5 Ways to Plug Revenue Leakage– February 28, 2017

It isn’t always a major problem that causes a medical practice to lose money. Sometimes a steady drip of small losses — a little bit here, a little bit there — adds up to a big problem. Of course, you need to empower your staff to work on accounts receivable and to handle billing issues. But physicians often lose track of what’s actually going on in their medical practices’ business operations — and when that happens, problems can occur.

Some Tips

Before taking any major steps, consider these tips for staying on top of your business processes:

  • Meet regularly with your staff to review reports.
  • Have financial benchmarks.
  • Compare what’s happening this year to what happened last year.
  • Determine what’s normal in other practices.
  • Audit patient charts regularly.
  • Look at 10 charts a month (per provider) to ensure they’re entered appropriately.

You also may want to hire a professional billing service to occasionally spend a day auditing your charts and receivables.

5 Steps to Take

Even when you engage in the best possible business practices, losses might still occur. Here are five plugs for revenue leakage:

  1. Ask for your money. If a patient owes a co-pay, ask for it. Collect as much up front as is feasible. Create processes and procedures that make it easy to collect fees owed, such as accepting cash, checks and credit cards. You can and should make exceptions, but the bottom line is that a medical practice is a business. Make every effort to ensure no one leaves the office without paying what’s owed — whether it’s a bill or a co-pay.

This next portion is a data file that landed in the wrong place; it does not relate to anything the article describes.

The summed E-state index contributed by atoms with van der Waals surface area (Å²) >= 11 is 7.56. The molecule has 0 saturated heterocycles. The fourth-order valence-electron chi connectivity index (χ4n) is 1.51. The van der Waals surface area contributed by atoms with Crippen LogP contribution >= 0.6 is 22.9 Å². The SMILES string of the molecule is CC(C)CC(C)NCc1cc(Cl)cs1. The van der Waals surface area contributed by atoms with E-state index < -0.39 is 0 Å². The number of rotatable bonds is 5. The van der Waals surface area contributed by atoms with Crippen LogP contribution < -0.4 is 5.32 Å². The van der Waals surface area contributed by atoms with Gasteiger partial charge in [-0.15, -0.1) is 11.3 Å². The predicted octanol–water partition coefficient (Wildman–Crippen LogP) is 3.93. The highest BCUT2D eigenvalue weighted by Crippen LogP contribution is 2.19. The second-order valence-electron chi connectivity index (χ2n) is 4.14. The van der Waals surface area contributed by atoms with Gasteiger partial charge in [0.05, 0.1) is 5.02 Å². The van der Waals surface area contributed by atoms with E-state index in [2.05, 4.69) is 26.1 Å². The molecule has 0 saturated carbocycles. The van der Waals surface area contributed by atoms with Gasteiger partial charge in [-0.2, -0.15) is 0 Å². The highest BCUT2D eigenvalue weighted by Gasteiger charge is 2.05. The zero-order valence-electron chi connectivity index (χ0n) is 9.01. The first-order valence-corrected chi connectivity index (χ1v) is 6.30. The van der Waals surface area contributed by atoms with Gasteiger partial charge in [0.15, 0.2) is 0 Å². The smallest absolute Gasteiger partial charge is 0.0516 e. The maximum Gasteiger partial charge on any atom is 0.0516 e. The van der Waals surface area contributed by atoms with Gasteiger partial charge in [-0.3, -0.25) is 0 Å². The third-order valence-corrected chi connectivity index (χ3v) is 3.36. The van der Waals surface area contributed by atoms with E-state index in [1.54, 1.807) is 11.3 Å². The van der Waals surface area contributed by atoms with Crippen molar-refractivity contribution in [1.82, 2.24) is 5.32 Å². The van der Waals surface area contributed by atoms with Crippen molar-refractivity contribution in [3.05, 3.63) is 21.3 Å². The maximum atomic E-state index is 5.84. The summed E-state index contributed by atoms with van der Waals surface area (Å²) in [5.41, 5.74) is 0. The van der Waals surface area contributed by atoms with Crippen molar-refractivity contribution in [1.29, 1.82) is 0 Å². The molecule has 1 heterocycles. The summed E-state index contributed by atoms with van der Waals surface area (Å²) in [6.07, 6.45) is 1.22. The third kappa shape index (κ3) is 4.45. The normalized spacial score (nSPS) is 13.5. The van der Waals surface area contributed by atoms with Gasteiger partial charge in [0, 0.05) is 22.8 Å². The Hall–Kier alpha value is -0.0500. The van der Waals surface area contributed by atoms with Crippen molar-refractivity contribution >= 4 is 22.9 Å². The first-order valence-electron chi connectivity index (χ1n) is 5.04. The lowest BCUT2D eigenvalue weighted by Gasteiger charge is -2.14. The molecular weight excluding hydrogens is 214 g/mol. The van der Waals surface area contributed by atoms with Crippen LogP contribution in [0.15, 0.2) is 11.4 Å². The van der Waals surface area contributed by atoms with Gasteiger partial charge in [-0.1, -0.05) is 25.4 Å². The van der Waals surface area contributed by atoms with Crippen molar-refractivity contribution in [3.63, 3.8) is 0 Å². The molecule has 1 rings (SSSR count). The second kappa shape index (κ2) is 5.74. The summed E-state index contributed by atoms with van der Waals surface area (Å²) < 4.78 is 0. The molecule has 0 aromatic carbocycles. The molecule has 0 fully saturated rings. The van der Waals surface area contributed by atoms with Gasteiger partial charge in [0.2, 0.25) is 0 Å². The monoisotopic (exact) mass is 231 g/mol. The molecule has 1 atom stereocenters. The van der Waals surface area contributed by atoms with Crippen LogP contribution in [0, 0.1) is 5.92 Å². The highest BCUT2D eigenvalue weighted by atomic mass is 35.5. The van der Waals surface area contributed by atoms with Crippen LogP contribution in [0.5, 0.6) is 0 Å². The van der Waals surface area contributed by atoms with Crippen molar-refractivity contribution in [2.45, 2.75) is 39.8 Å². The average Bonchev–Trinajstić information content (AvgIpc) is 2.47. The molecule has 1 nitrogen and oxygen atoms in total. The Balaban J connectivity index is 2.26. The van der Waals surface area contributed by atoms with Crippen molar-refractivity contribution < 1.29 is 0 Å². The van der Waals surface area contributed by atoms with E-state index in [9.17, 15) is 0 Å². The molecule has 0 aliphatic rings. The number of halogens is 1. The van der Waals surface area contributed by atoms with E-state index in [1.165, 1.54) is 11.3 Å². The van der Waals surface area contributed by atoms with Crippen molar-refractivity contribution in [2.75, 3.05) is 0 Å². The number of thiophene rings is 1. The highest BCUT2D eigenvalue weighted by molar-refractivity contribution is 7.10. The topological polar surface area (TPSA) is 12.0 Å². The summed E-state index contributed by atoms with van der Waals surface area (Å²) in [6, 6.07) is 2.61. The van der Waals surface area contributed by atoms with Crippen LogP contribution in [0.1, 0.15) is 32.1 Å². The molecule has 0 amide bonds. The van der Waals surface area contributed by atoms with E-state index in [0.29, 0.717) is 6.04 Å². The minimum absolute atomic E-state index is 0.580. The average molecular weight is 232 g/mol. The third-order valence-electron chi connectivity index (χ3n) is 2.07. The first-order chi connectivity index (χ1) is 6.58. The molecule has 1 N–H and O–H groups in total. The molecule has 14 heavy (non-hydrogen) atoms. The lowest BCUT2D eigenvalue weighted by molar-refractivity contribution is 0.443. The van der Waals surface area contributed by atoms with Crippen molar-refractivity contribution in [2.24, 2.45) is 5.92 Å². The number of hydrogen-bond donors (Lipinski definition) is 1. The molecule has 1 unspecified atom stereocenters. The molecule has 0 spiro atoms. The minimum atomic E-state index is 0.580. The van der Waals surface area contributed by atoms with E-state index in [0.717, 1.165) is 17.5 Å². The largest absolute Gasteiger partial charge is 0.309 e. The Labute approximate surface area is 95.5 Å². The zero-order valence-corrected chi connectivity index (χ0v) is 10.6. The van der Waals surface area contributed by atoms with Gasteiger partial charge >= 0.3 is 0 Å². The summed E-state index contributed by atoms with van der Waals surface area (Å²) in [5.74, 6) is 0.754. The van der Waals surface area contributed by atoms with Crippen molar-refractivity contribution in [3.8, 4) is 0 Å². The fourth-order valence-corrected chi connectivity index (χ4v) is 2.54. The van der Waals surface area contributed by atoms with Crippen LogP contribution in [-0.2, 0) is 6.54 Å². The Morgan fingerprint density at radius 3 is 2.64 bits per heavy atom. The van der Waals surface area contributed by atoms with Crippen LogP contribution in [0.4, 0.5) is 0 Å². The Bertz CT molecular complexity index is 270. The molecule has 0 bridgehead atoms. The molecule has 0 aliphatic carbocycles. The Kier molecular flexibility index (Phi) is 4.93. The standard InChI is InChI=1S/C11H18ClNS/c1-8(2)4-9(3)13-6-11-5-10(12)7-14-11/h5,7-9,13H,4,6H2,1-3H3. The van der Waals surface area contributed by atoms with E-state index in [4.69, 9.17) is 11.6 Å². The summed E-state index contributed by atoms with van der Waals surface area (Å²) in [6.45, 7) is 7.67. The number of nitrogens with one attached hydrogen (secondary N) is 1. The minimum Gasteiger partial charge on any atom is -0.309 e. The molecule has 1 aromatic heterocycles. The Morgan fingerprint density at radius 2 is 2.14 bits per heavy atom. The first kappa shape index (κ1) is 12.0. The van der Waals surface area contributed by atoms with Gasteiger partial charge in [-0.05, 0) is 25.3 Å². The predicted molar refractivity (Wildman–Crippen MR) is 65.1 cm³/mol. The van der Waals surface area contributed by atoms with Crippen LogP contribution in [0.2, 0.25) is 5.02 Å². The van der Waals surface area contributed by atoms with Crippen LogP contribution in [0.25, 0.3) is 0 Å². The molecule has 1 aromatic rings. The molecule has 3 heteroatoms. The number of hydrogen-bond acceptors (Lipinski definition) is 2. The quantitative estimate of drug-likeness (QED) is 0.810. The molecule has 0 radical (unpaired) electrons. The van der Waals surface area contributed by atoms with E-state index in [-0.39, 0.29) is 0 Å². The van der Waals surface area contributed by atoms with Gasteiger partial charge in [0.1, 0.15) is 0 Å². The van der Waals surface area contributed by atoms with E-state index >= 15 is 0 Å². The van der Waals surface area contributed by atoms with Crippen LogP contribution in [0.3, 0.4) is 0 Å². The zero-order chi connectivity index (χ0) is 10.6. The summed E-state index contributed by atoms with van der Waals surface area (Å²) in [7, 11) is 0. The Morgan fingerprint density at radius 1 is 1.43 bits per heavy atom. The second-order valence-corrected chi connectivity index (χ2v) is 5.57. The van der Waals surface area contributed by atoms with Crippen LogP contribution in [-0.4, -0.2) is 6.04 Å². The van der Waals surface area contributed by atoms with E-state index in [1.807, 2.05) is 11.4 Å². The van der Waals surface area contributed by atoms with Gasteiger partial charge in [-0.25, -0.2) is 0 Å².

2. Educate patients on estimated expenses. When discussing an expensive and complicated procedure, such as a surgery, develop a financial agreement ahead of time so you can educate the patient on the procedure’s cost. Put it in writing and make sure the patient agrees to it by signing it. Both the practice and the patient should receive a copy.
  3. Audit your computer systems. Computer systems are remarkably reliable, but not necessarily 100%. It’s imperative that you understand what your computer system is actually doing. Sometimes, practice management software features can cause inadvertent problems. For example, one type of software required someone to hit “print claim” after a transaction was saved. The claim was then sent electronically. But if staff failed to hit the “print claim” button, the claim wasn’t sent. Instead, it showed up as an outstanding balance, even though the insurance company had never received it. Clearly, staff needs to be trained in the correct use of your practice management software.
  4. Offer more services. Offer medically appropriate services that could bring in additional revenue. If a patient comes in with a specific ailment, this is a potential opportunity to offer a more thorough checkup, resulting in more targeted services and care. In addition to creating better results and more comprehensive care for the patient, it will generate more revenue.
  5. Stay in touch with insurers. As most physicians know, filing an insurance claim and getting exactly what you expect to receive is rare. Update your insurer contracts on a regular basis. Review your price lists and send them to insurance companies. From time to time, insurance carriers change their reimbursements, and — even more rarely — increase their reimbursements. Appeal claims and get to know your state Medicare liaison. Join your state’s specialty medical association to pool resources when dealing with insurers.

The Sixth Step

The worst revenue loss often is embezzlement. After that, it’s losing patients. By keeping your patients happy and satisfied, you’ll avoid a major source of revenue leakage.

Contact Aaron Caya at acaya@cohencpa.com for more information.

 
Cohen & Company is not rendering legal, accounting or other professional advice. Any action taken based on information in this blog should be taken only after a detailed review of the specific facts and circumstances.